Partnership lifts electric vehicle sales

Industry

Ohio might be an odd place to look for the future of electrified vehicles.

Like other Midwestern states, Ohio has no zero-emission vehicle sales mandate, so automakers spend little marketing electric vehicles and hybrids in the region.

Those vehicles are sent to the coasts. “Manufacturers, they’re just not sending cars here for us to sell,” says Matt Ringlien, used vehicle sales manager at Dave Gill Chevrolet in Columbus. “They don’t see the market dictating that need. So that makes it difficult.”

Difficult perhaps, but not impossible. Ringlien has spearheaded a novel partnership between the dealership and a regional initiative that has invigorated sales of new and used EVs and plug-in hybrids, making the dealership a destination for green-minded buyers.

Automakers are investing billions to develop electrified vehicles, and some world leaders are clamoring for the reduction of greenhouse gases as a crucial step in averting the effects of climate change.

But missing from many efforts to promote vehicle electrification has been convincing consumers that they should switch from vehicles with internal combustion engines. Dave Gill Chevrolet has started to address that.

Three years ago, the dealership received a phone call from officials with Smart Columbus, the initiative overseeing the fulfillment of grants the region received after winning the U.S. Department of Transportation’s Smart City Challenge in 2016.

The transportation department gave the city $40 million and billionaire Paul Allen’s Vulcan Inc. added $10 million. Part of the funding is allocated for encouraging adoption of more sustainable transportation methods, and that includes money to install more than 300 EV charging stations in the Columbus area. After winning the challenge, executives quickly learned they faced hurdles if those chargers are ever to be used.

“It’s more expensive to make an EV, and because of that, the margins aren’t great,” said Jordan Davis, director of Smart Columbus. “As a result, dealers and salespeople are perhaps not as incentivized to sell them. If you come into a dealership, they’re going to encourage you to look at traditional cars.”

Rather than see dealerships as roadblocks, Smart Columbus viewed them as potential partners. The initiative has joined with approximately two dozen dealerships in the Columbus area, including Dave Gill Chevrolet. Dealerships provide loaners for the initiative to use as part of a ride-and-drive experience in which consumers can test drive EVs and plug-ins. In exchange, the dealerships get leads on prospective in-market car buyers.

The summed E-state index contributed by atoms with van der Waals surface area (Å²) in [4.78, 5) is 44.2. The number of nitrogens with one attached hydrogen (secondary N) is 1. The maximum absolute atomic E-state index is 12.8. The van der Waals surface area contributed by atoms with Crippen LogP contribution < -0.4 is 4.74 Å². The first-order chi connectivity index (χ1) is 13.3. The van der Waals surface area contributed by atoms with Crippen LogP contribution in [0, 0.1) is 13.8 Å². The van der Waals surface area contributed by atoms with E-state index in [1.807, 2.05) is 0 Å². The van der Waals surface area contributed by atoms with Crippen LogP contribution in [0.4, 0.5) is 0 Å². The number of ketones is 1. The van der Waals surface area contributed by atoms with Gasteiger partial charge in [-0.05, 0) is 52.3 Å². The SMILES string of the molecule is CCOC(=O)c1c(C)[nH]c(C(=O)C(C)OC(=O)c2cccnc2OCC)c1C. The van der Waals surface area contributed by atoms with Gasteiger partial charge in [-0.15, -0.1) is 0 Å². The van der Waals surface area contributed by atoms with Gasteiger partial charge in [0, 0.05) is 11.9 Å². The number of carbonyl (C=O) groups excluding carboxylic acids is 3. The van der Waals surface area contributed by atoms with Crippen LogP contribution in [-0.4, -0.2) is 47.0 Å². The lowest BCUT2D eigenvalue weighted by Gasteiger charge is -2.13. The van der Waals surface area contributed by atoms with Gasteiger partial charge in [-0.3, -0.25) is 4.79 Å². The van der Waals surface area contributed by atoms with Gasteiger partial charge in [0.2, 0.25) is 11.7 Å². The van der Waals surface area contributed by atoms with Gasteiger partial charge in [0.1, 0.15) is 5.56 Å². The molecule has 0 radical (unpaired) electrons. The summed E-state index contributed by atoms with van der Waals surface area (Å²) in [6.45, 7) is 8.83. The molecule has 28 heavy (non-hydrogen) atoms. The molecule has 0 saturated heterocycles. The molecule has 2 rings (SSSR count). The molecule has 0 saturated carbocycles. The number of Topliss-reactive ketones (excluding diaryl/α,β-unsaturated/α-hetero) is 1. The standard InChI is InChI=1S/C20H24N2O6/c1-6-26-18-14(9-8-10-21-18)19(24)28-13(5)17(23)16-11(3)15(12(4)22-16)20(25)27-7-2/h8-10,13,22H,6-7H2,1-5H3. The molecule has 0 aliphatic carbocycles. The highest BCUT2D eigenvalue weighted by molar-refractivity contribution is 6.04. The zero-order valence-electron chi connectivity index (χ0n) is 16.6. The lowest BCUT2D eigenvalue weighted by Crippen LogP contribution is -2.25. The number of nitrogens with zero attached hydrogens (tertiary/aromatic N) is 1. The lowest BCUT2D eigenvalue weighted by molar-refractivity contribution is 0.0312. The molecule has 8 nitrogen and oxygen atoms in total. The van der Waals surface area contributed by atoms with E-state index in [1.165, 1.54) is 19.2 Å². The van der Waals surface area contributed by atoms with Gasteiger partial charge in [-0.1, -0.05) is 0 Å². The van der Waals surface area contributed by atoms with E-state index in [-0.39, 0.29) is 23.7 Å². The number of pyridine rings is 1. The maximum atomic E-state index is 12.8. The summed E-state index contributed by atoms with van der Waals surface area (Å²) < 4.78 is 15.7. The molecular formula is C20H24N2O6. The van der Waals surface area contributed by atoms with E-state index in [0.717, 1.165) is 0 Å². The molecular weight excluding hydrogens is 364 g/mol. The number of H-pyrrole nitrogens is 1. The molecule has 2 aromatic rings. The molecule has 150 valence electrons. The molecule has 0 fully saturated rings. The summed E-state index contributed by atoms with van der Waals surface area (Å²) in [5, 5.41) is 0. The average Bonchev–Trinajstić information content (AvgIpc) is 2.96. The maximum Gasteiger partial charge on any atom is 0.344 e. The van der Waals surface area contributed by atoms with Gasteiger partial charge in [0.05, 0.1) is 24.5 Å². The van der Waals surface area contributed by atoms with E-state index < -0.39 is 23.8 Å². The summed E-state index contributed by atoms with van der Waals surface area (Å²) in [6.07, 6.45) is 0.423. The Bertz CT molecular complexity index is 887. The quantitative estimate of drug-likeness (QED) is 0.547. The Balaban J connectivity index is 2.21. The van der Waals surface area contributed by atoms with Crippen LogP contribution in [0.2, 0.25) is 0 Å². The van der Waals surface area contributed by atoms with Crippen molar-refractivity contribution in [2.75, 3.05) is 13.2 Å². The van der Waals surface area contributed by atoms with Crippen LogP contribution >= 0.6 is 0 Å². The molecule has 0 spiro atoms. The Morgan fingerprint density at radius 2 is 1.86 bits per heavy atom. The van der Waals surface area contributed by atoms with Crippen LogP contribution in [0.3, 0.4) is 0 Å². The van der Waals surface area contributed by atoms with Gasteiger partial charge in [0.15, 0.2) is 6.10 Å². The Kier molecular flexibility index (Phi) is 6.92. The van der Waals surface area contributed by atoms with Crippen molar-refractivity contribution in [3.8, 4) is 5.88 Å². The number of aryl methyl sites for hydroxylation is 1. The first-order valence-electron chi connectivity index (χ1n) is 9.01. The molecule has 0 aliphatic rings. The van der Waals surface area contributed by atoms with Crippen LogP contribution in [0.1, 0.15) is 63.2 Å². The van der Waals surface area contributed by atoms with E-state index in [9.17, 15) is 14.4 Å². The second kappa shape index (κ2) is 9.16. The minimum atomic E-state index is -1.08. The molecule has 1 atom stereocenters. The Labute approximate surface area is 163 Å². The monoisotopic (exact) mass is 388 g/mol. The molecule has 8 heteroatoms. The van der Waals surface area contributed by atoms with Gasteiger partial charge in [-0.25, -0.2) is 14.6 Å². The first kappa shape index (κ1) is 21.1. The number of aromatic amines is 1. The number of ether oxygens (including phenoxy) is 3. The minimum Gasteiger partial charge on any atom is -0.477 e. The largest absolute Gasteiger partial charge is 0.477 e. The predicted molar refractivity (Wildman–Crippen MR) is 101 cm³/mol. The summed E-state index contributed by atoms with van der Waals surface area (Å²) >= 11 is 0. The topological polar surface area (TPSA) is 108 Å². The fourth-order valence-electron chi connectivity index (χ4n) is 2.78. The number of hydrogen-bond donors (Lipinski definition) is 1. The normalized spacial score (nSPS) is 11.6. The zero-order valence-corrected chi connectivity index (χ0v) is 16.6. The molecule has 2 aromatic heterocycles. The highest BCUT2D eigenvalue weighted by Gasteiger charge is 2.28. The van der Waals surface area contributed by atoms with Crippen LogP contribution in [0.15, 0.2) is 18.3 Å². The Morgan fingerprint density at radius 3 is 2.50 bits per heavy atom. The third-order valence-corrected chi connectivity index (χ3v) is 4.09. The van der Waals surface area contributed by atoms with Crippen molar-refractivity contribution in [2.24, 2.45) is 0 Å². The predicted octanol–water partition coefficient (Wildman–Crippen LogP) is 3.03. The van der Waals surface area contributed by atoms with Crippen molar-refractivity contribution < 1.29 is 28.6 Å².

“We need that relationship,” Davis said. “We need them to care, because it’s a whole gateway to getting customers the products that would help us meet our goals.”

Since the Smart City Challenge victory, the percentage of EVs registered in Franklin County, home of Columbus, and six contiguous counties, has risen from 0.37 percent to 2.34 percent of total registrations, a sixfold increase, according to Smart Columbus.

That spike has translated into business at places such as Dave Gill Chevrolet. Ringlien said the store is one of the smallest Chevy outposts in Ohio, but last year it sold more Volt plug-in hybrids and Bolt EVs combined than any other dealership in the state. Electrified vehicles represented 10 percent of the dealership’s total new-car sales in 2018. Dave Gill Chevrolet in 2018 sold 499 new vehicles.

On the used-vehicle side, the dealership has emphasized acquiring EVs and plug-in-hybrids. Ringlien particularly stocks up on the Chevy Spark EV, offered at about $11,000, and used Chevy Volts for as low as $17,000 as entry-level vehicles.

Dave Gill Chevrolet’s approach has helped the dealership establish itself as a regional hub for customers seeking EVs and plug-in hybrids. Ringlien says customers come from Michigan and Indiana to buy the vehicles. The dealership is within the interstate loop that surrounds Columbus, and it gets its core business from city dwellers.

“We’re an urban dealership right on the main drag in town, so it just kind of fit,” Ringlien said. “It starts with leadership. If it’s a focus, it’s a focus, and our salespeople know what they’re doing. … We’ve had traction from the beginning. [EVs and plug-in hybrids] have become a key differentiator for us. And I just think they’re cool.”

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